Virgin Petroleum Product Quandary in Rhode Island

Posted on May 22, 2014 by Richard Sherman

A case working its way through the Rhode Island state court system, Power Test Realty Co. Ltd. Partnership v. Sullivan, No. PC 10-0404 (R.I. Super. Ct. Feb. 19, 2013), poses a dilemma regarding the obligation to remediate releases of virgin petroleum product.

Under the Rhode Island equivalent of CERCLA, virgin petroleum product is exempt from the definition of hazardous substances. R.I.G.L. 23-19.14-3(c), (i). Releases of virgin petroleum product are therefore not subject to the imposition of joint, several, strict and retroactive liability. One would accordingly expect that any obligation to remediate virgin petroleum product releases would be based on causation. Rhode Island oil pollution statutes and regulations appear to impose liability based on causation only.

Nevertheless, the Rhode Island Department of Environmental Management and the Rhode Island Superior Court have taken the position that (1) the obligation of a current landowner to remediate a release of virgin petroleum product that occurred before acquisition of title arises on the theory that the term “discharge” under the state oil pollution statute includes “leaching” and (2) leaching of pre-acquisition petroleum product into the groundwater constitutes a passive and continuing discharge for which the current landowner is liable to remediate.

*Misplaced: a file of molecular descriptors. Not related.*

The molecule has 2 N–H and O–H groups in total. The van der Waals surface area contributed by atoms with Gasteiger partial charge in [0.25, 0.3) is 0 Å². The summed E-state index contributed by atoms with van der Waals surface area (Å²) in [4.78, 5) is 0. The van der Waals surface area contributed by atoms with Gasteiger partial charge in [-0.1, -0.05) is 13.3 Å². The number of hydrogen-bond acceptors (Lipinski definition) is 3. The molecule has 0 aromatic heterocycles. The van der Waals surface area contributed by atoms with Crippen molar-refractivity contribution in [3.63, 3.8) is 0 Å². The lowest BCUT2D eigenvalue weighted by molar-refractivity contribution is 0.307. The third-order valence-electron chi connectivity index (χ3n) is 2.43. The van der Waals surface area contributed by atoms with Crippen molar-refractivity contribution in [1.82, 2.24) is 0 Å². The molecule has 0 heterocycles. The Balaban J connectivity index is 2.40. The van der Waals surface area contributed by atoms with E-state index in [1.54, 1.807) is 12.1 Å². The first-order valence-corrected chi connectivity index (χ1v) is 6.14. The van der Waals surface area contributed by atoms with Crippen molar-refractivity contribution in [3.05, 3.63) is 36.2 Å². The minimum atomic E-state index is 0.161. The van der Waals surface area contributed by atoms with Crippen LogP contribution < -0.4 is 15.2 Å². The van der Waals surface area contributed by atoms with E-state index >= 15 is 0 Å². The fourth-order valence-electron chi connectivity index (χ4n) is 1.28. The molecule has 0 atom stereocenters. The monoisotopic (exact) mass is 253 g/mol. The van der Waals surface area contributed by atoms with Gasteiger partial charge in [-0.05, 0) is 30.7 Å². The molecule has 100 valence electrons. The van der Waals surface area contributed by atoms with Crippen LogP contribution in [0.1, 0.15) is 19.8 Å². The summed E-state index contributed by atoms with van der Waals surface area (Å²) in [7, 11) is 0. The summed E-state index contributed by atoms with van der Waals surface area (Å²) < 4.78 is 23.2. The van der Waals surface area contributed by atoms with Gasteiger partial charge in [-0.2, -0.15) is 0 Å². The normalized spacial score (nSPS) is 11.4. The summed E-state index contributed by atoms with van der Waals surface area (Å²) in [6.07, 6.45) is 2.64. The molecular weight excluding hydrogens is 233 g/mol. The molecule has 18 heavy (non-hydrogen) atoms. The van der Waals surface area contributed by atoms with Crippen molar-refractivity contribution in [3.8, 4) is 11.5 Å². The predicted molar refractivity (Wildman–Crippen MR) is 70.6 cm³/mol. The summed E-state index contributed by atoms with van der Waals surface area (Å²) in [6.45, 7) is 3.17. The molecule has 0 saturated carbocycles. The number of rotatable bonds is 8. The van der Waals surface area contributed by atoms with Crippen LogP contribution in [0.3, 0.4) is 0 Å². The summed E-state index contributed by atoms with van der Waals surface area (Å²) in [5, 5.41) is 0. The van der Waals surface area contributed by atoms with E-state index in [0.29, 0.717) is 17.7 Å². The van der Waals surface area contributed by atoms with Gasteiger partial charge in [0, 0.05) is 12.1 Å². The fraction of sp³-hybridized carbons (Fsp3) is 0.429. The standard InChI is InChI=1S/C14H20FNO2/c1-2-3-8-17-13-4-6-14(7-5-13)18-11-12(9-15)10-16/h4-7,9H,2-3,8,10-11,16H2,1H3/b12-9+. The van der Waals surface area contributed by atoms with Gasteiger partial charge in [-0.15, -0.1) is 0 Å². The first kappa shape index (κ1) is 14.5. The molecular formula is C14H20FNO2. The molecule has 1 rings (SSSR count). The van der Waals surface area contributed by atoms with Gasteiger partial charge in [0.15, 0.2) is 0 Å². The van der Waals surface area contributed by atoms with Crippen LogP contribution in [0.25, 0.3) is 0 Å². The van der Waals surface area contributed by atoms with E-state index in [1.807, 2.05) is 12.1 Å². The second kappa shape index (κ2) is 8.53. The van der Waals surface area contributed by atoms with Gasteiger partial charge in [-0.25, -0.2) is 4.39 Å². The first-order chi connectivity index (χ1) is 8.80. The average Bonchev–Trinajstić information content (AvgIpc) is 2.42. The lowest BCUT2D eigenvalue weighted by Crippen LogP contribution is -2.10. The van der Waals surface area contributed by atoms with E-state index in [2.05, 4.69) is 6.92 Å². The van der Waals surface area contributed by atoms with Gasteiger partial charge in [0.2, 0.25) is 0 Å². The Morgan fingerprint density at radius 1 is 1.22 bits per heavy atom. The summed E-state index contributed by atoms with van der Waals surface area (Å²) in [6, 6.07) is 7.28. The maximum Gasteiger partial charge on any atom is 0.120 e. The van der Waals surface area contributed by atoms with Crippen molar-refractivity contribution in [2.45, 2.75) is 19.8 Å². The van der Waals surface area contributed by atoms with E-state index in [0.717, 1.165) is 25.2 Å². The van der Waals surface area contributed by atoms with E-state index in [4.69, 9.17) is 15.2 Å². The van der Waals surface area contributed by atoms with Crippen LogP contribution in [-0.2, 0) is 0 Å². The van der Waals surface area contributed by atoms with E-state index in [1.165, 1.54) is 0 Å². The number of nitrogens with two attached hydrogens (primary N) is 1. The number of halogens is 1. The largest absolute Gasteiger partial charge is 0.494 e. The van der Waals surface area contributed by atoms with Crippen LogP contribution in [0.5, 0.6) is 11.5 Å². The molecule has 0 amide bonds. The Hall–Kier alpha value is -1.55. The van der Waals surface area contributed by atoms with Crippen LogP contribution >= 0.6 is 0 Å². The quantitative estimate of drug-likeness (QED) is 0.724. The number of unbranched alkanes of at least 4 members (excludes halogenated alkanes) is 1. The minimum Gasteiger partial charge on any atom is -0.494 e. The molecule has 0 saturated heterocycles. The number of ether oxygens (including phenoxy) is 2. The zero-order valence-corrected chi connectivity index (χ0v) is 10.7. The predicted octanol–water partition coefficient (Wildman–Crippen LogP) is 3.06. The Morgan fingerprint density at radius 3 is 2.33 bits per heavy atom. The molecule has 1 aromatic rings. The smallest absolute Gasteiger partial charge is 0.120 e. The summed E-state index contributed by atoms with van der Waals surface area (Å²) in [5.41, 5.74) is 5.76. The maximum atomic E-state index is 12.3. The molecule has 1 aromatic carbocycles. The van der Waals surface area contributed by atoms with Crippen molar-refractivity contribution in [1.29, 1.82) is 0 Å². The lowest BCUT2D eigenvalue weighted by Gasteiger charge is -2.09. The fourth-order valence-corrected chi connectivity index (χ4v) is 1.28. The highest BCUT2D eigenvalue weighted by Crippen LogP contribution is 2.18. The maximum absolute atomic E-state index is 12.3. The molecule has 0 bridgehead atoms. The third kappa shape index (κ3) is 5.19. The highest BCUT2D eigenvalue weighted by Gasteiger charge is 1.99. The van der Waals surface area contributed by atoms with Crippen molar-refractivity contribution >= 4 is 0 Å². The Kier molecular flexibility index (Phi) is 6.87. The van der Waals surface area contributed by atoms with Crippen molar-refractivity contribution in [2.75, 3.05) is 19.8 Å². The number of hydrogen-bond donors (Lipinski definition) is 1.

The Superior Court held that causation is irrelevant under the state oil pollution control statute and regulations. This ruling clearly contradicts the intent of the legislature to carve out virgin petroleum product from a no-fault liability scheme.

This case of first impression is now before the Rhode Island Supreme Court on a writ of certiorari, Docket No. SU-13-0076. Practitioners await with interest how the Court will work its way through this issue. Stand by for some tortured reasoning if the Superior Court ruling is upheld.

Environmental Regulation and the Rhode Island Business Climate: Governor Chaffee Tries To Fix It

Posted on August 15, 2013 by Richard Sherman

The business climate in Rhode Island is viewed by many observers as unpromising at best and dismal at worst. The reasons are too numerous to articulate here, but at least there is an effort now being made that may contribute to an improvement in such climate.

The administration of Governor Chafee is undertaking a significant effort not only to review and revise the myriad of environmental regulations that burden the regulated business community, but also to make efforts to revise the state environmental regulatory scheme to pre-empt conflicting local regulations and ordinances that inhibit the permitting and licensing process and otherwise discourage the growth of businesses of varying sizes.  The initial report includes findings and recommendations across the bureaucracy, but specifically addresses the Department of Environmental Management.  

While budgetary constraints may impact the speed with which such reform is undertaken and implemented, desperate times call for desperate measures. Hopefully, we will see some improvement in the relatively near future.